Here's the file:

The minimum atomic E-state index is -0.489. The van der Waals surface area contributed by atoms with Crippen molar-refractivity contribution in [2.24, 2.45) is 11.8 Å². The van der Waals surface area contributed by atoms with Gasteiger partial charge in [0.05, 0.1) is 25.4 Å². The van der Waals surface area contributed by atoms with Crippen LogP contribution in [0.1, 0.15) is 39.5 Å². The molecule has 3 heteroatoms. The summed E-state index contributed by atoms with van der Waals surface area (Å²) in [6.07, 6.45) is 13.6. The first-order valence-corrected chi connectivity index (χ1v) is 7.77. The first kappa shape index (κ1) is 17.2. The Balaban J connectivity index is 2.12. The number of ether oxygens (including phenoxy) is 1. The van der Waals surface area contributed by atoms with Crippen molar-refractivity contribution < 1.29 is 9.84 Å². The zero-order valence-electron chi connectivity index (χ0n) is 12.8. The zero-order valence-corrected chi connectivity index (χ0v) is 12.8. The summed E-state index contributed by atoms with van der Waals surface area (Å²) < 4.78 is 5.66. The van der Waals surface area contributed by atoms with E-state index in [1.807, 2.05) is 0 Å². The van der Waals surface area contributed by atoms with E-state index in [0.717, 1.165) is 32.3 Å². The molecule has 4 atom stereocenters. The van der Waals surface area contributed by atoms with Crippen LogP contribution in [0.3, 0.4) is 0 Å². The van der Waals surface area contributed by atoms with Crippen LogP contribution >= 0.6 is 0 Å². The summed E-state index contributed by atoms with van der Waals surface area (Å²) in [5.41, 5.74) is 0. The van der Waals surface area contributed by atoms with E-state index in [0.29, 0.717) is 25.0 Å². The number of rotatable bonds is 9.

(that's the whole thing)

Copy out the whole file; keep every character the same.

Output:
The minimum atomic E-state index is -0.489. The van der Waals surface area contributed by atoms with Crippen molar-refractivity contribution in [2.24, 2.45) is 11.8 Å². The van der Waals surface area contributed by atoms with Gasteiger partial charge in [0.05, 0.1) is 25.4 Å². The van der Waals surface area contributed by atoms with Crippen LogP contribution in [0.1, 0.15) is 39.5 Å². The molecule has 3 heteroatoms. The summed E-state index contributed by atoms with van der Waals surface area (Å²) in [6.07, 6.45) is 13.6. The first-order valence-corrected chi connectivity index (χ1v) is 7.77. The first kappa shape index (κ1) is 17.2. The Balaban J connectivity index is 2.12. The number of ether oxygens (including phenoxy) is 1. The van der Waals surface area contributed by atoms with Crippen molar-refractivity contribution < 1.29 is 9.84 Å². The zero-order valence-electron chi connectivity index (χ0n) is 12.8. The zero-order valence-corrected chi connectivity index (χ0v) is 12.8. The summed E-state index contributed by atoms with van der Waals surface area (Å²) < 4.78 is 5.66. The van der Waals surface area contributed by atoms with E-state index in [1.807, 2.05) is 0 Å². The van der Waals surface area contributed by atoms with E-state index in [0.717, 1.165) is 32.3 Å². The molecule has 4 atom stereocenters. The van der Waals surface area contributed by atoms with Crippen LogP contribution in [0.3, 0.4) is 0 Å². The van der Waals surface area contributed by atoms with Crippen LogP contribution >= 0.6 is 0 Å². The summed E-state index contributed by atoms with van der Waals surface area (Å²) in [5.41, 5.74) is 0. The van der Waals surface area contributed by atoms with E-state index in [0.29, 0.717) is 25.0 Å². The number of rotatable bonds is 9.